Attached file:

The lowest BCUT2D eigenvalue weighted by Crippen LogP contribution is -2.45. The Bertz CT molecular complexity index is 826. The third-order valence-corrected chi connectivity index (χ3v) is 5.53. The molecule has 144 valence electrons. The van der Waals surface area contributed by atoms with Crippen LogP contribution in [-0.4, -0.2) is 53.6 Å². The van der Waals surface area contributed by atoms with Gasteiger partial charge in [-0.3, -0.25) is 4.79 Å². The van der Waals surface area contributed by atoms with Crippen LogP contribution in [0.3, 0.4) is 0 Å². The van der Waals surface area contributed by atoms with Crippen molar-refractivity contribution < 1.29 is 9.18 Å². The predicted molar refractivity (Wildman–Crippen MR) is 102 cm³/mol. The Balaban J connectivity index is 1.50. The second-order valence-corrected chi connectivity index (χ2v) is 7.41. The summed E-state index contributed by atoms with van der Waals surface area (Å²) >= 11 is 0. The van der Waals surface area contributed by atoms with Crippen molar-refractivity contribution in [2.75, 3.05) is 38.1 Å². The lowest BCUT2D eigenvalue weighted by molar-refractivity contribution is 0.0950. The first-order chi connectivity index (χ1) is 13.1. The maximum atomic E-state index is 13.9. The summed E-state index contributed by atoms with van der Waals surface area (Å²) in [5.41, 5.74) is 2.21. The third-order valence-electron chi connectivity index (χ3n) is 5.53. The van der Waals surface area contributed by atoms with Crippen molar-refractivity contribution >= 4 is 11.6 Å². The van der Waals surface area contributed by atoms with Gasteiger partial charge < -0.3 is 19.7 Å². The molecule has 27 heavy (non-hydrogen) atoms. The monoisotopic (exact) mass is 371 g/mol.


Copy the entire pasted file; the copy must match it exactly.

The lowest BCUT2D eigenvalue weighted by Crippen LogP contribution is -2.45. The Bertz CT molecular complexity index is 826. The third-order valence-corrected chi connectivity index (χ3v) is 5.53. The molecule has 144 valence electrons. The van der Waals surface area contributed by atoms with Crippen LogP contribution in [-0.4, -0.2) is 53.6 Å². The van der Waals surface area contributed by atoms with Gasteiger partial charge in [-0.3, -0.25) is 4.79 Å². The van der Waals surface area contributed by atoms with Crippen LogP contribution in [0.3, 0.4) is 0 Å². The van der Waals surface area contributed by atoms with Crippen molar-refractivity contribution < 1.29 is 9.18 Å². The predicted molar refractivity (Wildman–Crippen MR) is 102 cm³/mol. The Balaban J connectivity index is 1.50. The second-order valence-corrected chi connectivity index (χ2v) is 7.41. The summed E-state index contributed by atoms with van der Waals surface area (Å²) >= 11 is 0. The van der Waals surface area contributed by atoms with Crippen molar-refractivity contribution in [2.75, 3.05) is 38.1 Å². The lowest BCUT2D eigenvalue weighted by molar-refractivity contribution is 0.0950. The first-order chi connectivity index (χ1) is 13.1. The maximum atomic E-state index is 13.9. The summed E-state index contributed by atoms with van der Waals surface area (Å²) in [5.41, 5.74) is 2.21. The third-order valence-electron chi connectivity index (χ3n) is 5.53. The van der Waals surface area contributed by atoms with Crippen molar-refractivity contribution >= 4 is 11.6 Å². The van der Waals surface area contributed by atoms with Gasteiger partial charge < -0.3 is 19.7 Å². The molecule has 27 heavy (non-hydrogen) atoms. The monoisotopic (exact) mass is 371 g/mol.